My house (I used to call it “the ugliest house on the block”) was purchased primarily for its passive solar potential as well as its affordability.
The south-facing windows were unfortunately shaded by a 6-foot eave, and some windows had been covered entirely with exterior siding – negating all its wonderful passive solar potential.
I hired a handyman to uncover some of the windows and enclose the existing front porch into a sunroom for passive solar gain. Even though the new room is only 3 1/2 feet wide, it serves as a pleasant sitting area, entry way, and room for drying food and seed starting.
On the Winter Solstice at noon (photo below), the sun now enters 90% of the windows. (These were salvaged windows. Ideally, they would be a few inches shorter, so the tops wouldn’t be “wasted” in the shade, but the money and environmental savings in using local salvage warrants the small additional loss of heat at nighttime.)
The daytime solar gain helps substantially to heat the house when the doors and windows are simply opened from the house to the sunroom on winter days. Winter heating costs are also lessened by the use of a fireplace, and our winter utility bills are negligibly larger than summer’s.
On the Summer Solstice (below), the windows are in full shade all day.
I plan to upgrade the design by adding air vents between the house and sunroom at floor level and near the roof of the sunroom to facilitate the cycling of hot air without opening the front door or windows to the sunroom.
Two more upgrades will be to install solar blinds (to hold heat in the sunroom on winter nights) and medium-colored tiles on the floor. Tiles will provide “thermal mass” – one of the three essential elements for passive solar design besides solar gain and insulation. Thermal mass transforms light into heat and absorbs some of it, reducing the air temperature somewhat during the day and saving it to slowly release at night – moderating radical temperature swings.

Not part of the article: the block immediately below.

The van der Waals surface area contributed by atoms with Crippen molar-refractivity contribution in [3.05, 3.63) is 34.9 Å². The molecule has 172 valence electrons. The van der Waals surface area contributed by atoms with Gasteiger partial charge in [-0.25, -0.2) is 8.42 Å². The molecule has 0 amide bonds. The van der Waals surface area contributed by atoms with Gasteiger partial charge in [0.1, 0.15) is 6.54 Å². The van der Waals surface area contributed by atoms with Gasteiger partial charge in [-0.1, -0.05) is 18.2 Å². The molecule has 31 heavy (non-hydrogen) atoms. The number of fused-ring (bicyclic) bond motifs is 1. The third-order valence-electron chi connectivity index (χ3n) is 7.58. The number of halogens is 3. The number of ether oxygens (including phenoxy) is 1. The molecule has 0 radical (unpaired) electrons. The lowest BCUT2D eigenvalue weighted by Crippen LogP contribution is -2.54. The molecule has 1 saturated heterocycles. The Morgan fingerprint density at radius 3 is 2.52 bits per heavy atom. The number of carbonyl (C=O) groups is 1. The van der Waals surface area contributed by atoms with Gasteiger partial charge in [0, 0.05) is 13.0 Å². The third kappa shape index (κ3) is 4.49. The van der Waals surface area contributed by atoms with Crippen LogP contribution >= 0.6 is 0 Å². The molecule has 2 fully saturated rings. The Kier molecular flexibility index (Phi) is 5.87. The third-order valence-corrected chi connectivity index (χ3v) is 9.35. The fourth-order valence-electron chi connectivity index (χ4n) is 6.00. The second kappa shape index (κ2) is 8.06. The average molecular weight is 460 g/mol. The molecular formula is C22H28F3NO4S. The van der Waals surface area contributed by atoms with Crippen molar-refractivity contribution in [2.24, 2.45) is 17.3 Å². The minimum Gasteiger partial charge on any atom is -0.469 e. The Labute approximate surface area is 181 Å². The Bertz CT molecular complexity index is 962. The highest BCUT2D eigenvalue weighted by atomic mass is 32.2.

There is also the possibility of removing the framing that used to be part of the front exterior of the house. It was left in place when the sunroom was enclosed because it appears to be holding up the porch roof, but the air space inside the framing separates the sunroom warmth from the main building (except for open doors and windows) preventing the heat from moving through the cinderblock wall by conduction. By removing the airspace (and some or all of the framing), I could improve the passive solar function by allowing solar radiation to reach the cinderblock wall directly and transfer it into the house through the adobe sculptural finish inside. I hope to replace this airspace with more sculptural adobe.
Adding Thermal Mass to complete the Passive Solar Design
My friend and natural plaster artist Gavio helped me create these wall sculptures and finishes from natural adobe plaster. I calculate that we brought over a ton and a half of adobe materials into the interior, which greatly stabilizes the interior temperatures summer and winter – and I have plans for another ton or more.
Both tree sculptures were crafted of tree branches covered or partially covered with adobe. Each room has one wall with 2-3″ of adobe laid against either 14″ of solid concrete or standard cinder blocks. Insulation on the outside of the house keeps this wealth of stored heat on the interior.
This banco (bench, below) and firewood storage were created of broken bricks and scrap lumber covered with adobe. They both still await their final coat of “refined adobe,” for which every ingredient is sifted to a specific size, to create a smooth finish. Both these, plus the fireplace hearth and porcelain tiles, add to the thermal mass inside the house, all helping stabilize temperatures, keeping the house cooler in summer and warmer in winter, because the heat is stored in the mass, rather than in the air where it is lost when doors and windows are opened.
This home was originally a store with extremely simple rectangular architecture. Natural plaster obviously has wonderful potential for transforming a space!